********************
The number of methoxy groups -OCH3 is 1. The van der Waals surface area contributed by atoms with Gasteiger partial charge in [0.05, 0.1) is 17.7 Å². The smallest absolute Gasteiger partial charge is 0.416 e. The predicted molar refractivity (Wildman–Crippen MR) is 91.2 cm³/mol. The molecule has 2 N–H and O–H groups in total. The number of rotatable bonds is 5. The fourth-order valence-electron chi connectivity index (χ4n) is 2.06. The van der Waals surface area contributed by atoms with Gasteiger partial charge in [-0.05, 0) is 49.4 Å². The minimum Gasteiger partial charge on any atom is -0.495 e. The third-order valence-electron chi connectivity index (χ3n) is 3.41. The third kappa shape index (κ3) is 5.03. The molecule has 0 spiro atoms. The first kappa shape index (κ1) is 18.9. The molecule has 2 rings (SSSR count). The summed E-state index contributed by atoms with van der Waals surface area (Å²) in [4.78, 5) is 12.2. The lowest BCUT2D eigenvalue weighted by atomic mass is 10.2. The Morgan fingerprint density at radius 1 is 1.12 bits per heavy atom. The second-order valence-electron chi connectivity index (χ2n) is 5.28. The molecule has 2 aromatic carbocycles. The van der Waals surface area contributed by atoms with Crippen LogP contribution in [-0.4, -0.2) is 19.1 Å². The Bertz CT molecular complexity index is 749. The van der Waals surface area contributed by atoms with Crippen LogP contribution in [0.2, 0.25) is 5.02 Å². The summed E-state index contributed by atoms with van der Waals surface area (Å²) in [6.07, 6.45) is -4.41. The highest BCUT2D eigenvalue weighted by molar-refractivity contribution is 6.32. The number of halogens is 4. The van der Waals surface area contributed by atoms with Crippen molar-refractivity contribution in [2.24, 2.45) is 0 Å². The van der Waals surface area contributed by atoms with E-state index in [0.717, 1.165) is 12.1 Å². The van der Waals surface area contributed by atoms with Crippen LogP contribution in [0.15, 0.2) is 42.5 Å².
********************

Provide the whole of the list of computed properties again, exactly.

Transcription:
The number of methoxy groups -OCH3 is 1. The van der Waals surface area contributed by atoms with Gasteiger partial charge in [0.05, 0.1) is 17.7 Å². The smallest absolute Gasteiger partial charge is 0.416 e. The predicted molar refractivity (Wildman–Crippen MR) is 91.2 cm³/mol. The molecule has 2 N–H and O–H groups in total. The number of rotatable bonds is 5. The fourth-order valence-electron chi connectivity index (χ4n) is 2.06. The van der Waals surface area contributed by atoms with Gasteiger partial charge in [-0.05, 0) is 49.4 Å². The minimum Gasteiger partial charge on any atom is -0.495 e. The third-order valence-electron chi connectivity index (χ3n) is 3.41. The third kappa shape index (κ3) is 5.03. The molecule has 0 spiro atoms. The first kappa shape index (κ1) is 18.9. The molecule has 2 rings (SSSR count). The summed E-state index contributed by atoms with van der Waals surface area (Å²) in [4.78, 5) is 12.2. The lowest BCUT2D eigenvalue weighted by atomic mass is 10.2. The Morgan fingerprint density at radius 1 is 1.12 bits per heavy atom. The second-order valence-electron chi connectivity index (χ2n) is 5.28. The molecule has 2 aromatic carbocycles. The van der Waals surface area contributed by atoms with Crippen LogP contribution in [-0.4, -0.2) is 19.1 Å². The Bertz CT molecular complexity index is 749. The van der Waals surface area contributed by atoms with Crippen LogP contribution in [0.2, 0.25) is 5.02 Å². The summed E-state index contributed by atoms with van der Waals surface area (Å²) in [6.07, 6.45) is -4.41. The highest BCUT2D eigenvalue weighted by molar-refractivity contribution is 6.32. The number of halogens is 4. The van der Waals surface area contributed by atoms with Crippen molar-refractivity contribution in [2.24, 2.45) is 0 Å². The van der Waals surface area contributed by atoms with E-state index in [0.717, 1.165) is 12.1 Å². The van der Waals surface area contributed by atoms with Crippen LogP contribution in [0.15, 0.2) is 42.5 Å².